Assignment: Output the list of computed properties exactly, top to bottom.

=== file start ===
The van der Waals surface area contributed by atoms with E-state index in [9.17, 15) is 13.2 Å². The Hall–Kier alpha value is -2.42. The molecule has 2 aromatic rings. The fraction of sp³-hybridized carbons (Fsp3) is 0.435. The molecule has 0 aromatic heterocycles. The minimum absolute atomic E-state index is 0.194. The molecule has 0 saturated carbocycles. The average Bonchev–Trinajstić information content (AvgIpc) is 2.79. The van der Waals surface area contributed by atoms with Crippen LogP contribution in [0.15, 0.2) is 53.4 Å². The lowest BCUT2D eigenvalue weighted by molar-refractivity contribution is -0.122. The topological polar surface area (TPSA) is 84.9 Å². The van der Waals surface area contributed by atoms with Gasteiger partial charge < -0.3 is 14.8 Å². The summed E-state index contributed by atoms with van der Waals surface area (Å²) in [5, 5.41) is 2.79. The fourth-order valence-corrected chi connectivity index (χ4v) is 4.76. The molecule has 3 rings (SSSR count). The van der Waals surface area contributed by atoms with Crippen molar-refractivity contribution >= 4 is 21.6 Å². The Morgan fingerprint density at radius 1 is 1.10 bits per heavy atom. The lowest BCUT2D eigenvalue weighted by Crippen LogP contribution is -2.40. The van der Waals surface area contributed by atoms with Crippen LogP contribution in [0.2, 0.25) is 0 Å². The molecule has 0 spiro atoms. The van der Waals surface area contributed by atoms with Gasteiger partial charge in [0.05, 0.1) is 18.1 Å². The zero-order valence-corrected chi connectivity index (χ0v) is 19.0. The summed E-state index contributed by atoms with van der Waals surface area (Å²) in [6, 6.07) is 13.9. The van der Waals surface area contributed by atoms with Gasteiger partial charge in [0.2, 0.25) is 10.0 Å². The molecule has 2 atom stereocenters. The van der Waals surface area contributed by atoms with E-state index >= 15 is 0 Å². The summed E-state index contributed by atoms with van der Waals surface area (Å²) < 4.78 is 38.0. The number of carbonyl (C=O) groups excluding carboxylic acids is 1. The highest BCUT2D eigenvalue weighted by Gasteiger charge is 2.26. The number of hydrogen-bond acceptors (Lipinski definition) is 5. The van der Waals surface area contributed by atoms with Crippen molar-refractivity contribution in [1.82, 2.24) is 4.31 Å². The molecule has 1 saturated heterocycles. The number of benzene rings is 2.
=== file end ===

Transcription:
The van der Waals surface area contributed by atoms with E-state index in [9.17, 15) is 13.2 Å². The Hall–Kier alpha value is -2.42. The molecule has 2 aromatic rings. The fraction of sp³-hybridized carbons (Fsp3) is 0.435. The molecule has 0 aromatic heterocycles. The minimum absolute atomic E-state index is 0.194. The molecule has 0 saturated carbocycles. The average Bonchev–Trinajstić information content (AvgIpc) is 2.79. The van der Waals surface area contributed by atoms with Crippen LogP contribution in [0.15, 0.2) is 53.4 Å². The lowest BCUT2D eigenvalue weighted by molar-refractivity contribution is -0.122. The topological polar surface area (TPSA) is 84.9 Å². The van der Waals surface area contributed by atoms with Gasteiger partial charge < -0.3 is 14.8 Å². The summed E-state index contributed by atoms with van der Waals surface area (Å²) in [5, 5.41) is 2.79. The fourth-order valence-corrected chi connectivity index (χ4v) is 4.76. The molecule has 3 rings (SSSR count). The van der Waals surface area contributed by atoms with Crippen molar-refractivity contribution >= 4 is 21.6 Å². The Morgan fingerprint density at radius 1 is 1.10 bits per heavy atom. The lowest BCUT2D eigenvalue weighted by Crippen LogP contribution is -2.40. The van der Waals surface area contributed by atoms with Crippen LogP contribution in [0.2, 0.25) is 0 Å². The molecule has 0 spiro atoms. The van der Waals surface area contributed by atoms with Gasteiger partial charge in [0.05, 0.1) is 18.1 Å². The zero-order valence-corrected chi connectivity index (χ0v) is 19.0. The summed E-state index contributed by atoms with van der Waals surface area (Å²) in [6, 6.07) is 13.9. The van der Waals surface area contributed by atoms with Gasteiger partial charge in [0.2, 0.25) is 10.0 Å². The molecule has 2 atom stereocenters. The van der Waals surface area contributed by atoms with E-state index >= 15 is 0 Å². The summed E-state index contributed by atoms with van der Waals surface area (Å²) < 4.78 is 38.0. The number of carbonyl (C=O) groups excluding carboxylic acids is 1. The highest BCUT2D eigenvalue weighted by Gasteiger charge is 2.26. The number of hydrogen-bond acceptors (Lipinski definition) is 5. The van der Waals surface area contributed by atoms with Crippen molar-refractivity contribution in [1.82, 2.24) is 4.31 Å². The molecule has 1 saturated heterocycles. The number of benzene rings is 2.